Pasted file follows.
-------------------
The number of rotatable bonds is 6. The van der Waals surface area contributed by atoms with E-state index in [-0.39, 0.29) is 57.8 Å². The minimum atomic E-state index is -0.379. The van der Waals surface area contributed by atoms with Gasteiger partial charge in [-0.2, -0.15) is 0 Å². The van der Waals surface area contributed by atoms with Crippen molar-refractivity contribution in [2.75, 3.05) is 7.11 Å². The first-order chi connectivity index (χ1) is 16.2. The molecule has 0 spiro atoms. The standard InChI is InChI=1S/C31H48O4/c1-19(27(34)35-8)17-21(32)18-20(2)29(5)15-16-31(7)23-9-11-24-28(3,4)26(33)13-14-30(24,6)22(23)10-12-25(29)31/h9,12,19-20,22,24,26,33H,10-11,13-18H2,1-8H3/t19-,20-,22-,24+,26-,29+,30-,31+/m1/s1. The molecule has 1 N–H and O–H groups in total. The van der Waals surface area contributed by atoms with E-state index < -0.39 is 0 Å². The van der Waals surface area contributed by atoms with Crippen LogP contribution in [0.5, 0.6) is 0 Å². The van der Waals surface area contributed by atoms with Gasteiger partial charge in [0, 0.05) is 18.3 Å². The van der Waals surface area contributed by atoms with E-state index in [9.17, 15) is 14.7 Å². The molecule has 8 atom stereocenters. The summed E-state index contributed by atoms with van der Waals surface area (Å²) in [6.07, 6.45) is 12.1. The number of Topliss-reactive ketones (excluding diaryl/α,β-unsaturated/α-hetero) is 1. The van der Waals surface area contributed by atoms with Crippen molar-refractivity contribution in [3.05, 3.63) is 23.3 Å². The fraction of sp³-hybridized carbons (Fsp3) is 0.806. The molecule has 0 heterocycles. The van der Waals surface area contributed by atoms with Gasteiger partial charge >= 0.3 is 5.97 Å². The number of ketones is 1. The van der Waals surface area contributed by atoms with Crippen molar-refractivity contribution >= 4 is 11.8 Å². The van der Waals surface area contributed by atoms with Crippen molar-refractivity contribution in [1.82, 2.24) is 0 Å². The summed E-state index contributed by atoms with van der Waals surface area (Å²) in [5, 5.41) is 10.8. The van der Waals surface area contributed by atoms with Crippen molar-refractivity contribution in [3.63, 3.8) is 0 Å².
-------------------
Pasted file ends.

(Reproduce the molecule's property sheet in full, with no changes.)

The number of rotatable bonds is 6. The van der Waals surface area contributed by atoms with E-state index in [-0.39, 0.29) is 57.8 Å². The minimum atomic E-state index is -0.379. The van der Waals surface area contributed by atoms with Gasteiger partial charge in [-0.2, -0.15) is 0 Å². The van der Waals surface area contributed by atoms with Crippen molar-refractivity contribution in [2.75, 3.05) is 7.11 Å². The first-order chi connectivity index (χ1) is 16.2. The molecule has 0 spiro atoms. The standard InChI is InChI=1S/C31H48O4/c1-19(27(34)35-8)17-21(32)18-20(2)29(5)15-16-31(7)23-9-11-24-28(3,4)26(33)13-14-30(24,6)22(23)10-12-25(29)31/h9,12,19-20,22,24,26,33H,10-11,13-18H2,1-8H3/t19-,20-,22-,24+,26-,29+,30-,31+/m1/s1. The molecule has 1 N–H and O–H groups in total. The van der Waals surface area contributed by atoms with E-state index < -0.39 is 0 Å². The van der Waals surface area contributed by atoms with Crippen LogP contribution in [0.5, 0.6) is 0 Å². The van der Waals surface area contributed by atoms with Gasteiger partial charge in [0, 0.05) is 18.3 Å². The van der Waals surface area contributed by atoms with E-state index in [9.17, 15) is 14.7 Å². The molecule has 8 atom stereocenters. The summed E-state index contributed by atoms with van der Waals surface area (Å²) in [6.07, 6.45) is 12.1. The number of Topliss-reactive ketones (excluding diaryl/α,β-unsaturated/α-hetero) is 1. The van der Waals surface area contributed by atoms with Crippen molar-refractivity contribution in [3.05, 3.63) is 23.3 Å². The fraction of sp³-hybridized carbons (Fsp3) is 0.806. The molecule has 0 heterocycles. The van der Waals surface area contributed by atoms with Gasteiger partial charge >= 0.3 is 5.97 Å². The number of ketones is 1. The van der Waals surface area contributed by atoms with Crippen molar-refractivity contribution >= 4 is 11.8 Å². The van der Waals surface area contributed by atoms with Crippen molar-refractivity contribution in [1.82, 2.24) is 0 Å². The summed E-state index contributed by atoms with van der Waals surface area (Å²) in [5, 5.41) is 10.8. The van der Waals surface area contributed by atoms with Crippen molar-refractivity contribution in [3.63, 3.8) is 0 Å².